The aggressors would not merely be facing an army, but rather thousands of armies that would constantly reproduce themselves and make the enemy pay such a high cost in casualties that it would far exceed the cost in lives of its sons and daughters that the American people would be willing to pay for the adventures and ideas of President Bush. Today, he enjoys majority support, but it is dropping, and tomorrow it could be reduced to zero.
The American people, the millions of highly cultivated individuals who reason and think, their basic ethical principles, the tens of millions of computers with which to communicate, hundreds of times more than at the end of the Viet Nam war, will show that you cannot fool all of the people, and perhaps not even part of the people, all of the time. One day they will put a straightjacket on those who need it before they manage to annihilate life on the planet.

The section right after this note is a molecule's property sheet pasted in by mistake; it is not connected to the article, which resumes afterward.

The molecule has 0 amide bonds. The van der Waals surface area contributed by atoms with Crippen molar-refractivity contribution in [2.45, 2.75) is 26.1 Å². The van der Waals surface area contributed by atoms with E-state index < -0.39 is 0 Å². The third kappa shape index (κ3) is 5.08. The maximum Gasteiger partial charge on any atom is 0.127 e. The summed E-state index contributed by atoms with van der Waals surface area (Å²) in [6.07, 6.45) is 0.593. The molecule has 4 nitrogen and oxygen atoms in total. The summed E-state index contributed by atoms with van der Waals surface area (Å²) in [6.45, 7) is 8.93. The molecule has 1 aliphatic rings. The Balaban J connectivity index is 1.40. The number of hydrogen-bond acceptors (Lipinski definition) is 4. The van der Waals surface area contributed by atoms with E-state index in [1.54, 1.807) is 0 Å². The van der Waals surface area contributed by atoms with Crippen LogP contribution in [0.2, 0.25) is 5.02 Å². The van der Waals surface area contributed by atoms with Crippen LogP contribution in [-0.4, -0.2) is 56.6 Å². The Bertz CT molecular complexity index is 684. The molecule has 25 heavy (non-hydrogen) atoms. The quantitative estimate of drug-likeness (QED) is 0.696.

On behalf of the one million people gathered here this May Day, I want to convey a message to the world and the American people:
We do not want the blood of Cubans and Americans to be shed in a war. We do not want a countless number of lives of people who could be friends to be lost in an armed conflict. But never has a people had such sacred things to defend, or such profound convictions to fight for, to such a degree that they would rather be obliterated from the face of the Earth than abandon the noble and generous work for which so many generations of Cubans have paid the high cost of the lives of many of their finest sons and daughters.
We are sustained by the deepest conviction that ideas are worth more than weapons, no matter how sophisticated and powerful those weapons may be.
Let us say like Che Guevara when he bid us farewell:
Ever onward to victory!